There will be some behaviour patterns you want your dog to learn predictably, for example going to the computer to work = settle down on the sofa. There will be others that you want to be reliable on a verbal cue but not attached to one pattern, e.g. ‘recall’, because you would like your dog to come back in many different places.


As a simple example take the behaviour of ‘sit’, being taught in a kitchen, as this is often the first behaviour most pet dog puppies learn and the most likely location we will select for a training session.




Looking at the picture you can see that there are many potential cues for the dog to select


1. Being in the kitchen

2. Being in front of the doors

3. Facing the person

4. Having a person facing you

5. Food bowl to the right

6. Scent of food

7. Having food in the food bowl

8. Person's clothing

9. On a wooden floor

10. Person raising their right hand


There are also potential cues we cannot see


1. Person steps forward

2. Person says pup’s name

3. Person raises their chin, tilts their head to one side, raises an eyebrow

4. Person saying ‘sit’


In this set up what could the dog be learning?


The cues we most likely want to be relevant are the hand signal and/or verbal sit, but we do not get to choose which the dog selects unless we make it obvious. Is there a risk that the dog will learn that ‘sit’ only happens in front of us, only happens in the kitchen, that we always need to be holding a bowl in our left hand or that the right hand is most relevant? None of these are wrong, we just need to be certain that this is what we wanted the dog to learn?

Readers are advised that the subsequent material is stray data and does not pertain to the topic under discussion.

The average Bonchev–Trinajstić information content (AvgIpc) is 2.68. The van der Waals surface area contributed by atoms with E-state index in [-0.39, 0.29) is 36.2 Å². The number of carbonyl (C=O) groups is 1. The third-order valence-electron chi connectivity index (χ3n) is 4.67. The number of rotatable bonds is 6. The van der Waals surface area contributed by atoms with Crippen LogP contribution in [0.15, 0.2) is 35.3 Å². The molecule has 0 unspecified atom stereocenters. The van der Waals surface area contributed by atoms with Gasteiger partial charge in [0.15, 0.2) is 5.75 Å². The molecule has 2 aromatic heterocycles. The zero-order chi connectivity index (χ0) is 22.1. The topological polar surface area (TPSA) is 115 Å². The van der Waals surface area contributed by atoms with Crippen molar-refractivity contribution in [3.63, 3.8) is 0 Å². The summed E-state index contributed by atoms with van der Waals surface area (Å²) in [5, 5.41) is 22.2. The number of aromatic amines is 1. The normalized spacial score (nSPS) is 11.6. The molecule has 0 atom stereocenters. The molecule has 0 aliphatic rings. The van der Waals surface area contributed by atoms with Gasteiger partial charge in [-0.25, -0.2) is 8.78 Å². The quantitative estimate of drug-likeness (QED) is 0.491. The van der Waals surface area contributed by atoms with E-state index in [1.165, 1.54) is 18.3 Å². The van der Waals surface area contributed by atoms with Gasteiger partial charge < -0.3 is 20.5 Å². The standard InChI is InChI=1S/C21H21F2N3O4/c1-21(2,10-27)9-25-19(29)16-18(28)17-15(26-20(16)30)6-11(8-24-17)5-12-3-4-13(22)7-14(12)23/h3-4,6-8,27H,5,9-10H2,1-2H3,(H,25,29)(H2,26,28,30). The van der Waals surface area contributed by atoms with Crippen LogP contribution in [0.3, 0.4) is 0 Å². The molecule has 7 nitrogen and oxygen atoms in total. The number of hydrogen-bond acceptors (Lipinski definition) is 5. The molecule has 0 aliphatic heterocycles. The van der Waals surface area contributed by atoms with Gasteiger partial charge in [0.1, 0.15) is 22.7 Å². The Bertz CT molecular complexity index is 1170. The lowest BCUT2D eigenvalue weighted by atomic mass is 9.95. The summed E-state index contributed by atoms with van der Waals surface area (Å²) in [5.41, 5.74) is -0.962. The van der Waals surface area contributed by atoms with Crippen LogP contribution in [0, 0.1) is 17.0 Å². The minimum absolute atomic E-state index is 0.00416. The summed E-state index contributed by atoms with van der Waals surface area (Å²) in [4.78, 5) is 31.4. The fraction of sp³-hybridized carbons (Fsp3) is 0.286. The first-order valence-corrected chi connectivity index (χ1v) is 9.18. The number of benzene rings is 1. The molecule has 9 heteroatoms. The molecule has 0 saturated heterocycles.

To prevent these long-term irrelevant cues becoming attached to the behaviour we need to help our dogs discriminate between the static and variable cues.


A dog’s brain wants to conserve energy, brains want to find patterns quickly and settle into habits, once a brain is in this state then learning stops unless something unexpected occurs.


To keep our dogs in the state of learning we keep changing the set up by changing something after 3 - 5 reps, e.g. moving to a different location, standing at the side of the dog. Make sure that only the static cues stay the same.

Reflections:


Has your dog learned any patterns you didn’t intend to create or were unintentionally created by their former lifestyle such as:


  • Rushing out of the door or boot of the car as soon as it is opened?

  • Hyper excitement/barking, jumping up, biting upon the appearance of food or a toy?

  • Barking upon arrival at the park?

  • Pulling into a collar or a harness?

What triggers these behaviours? Can you work out which cues your dog finds relevant? Are you able to come up with a plan to help your dog change their responses using the information in this article?


I am fully back at work following my house move and able to offer private 1:1 sessions, and group classes.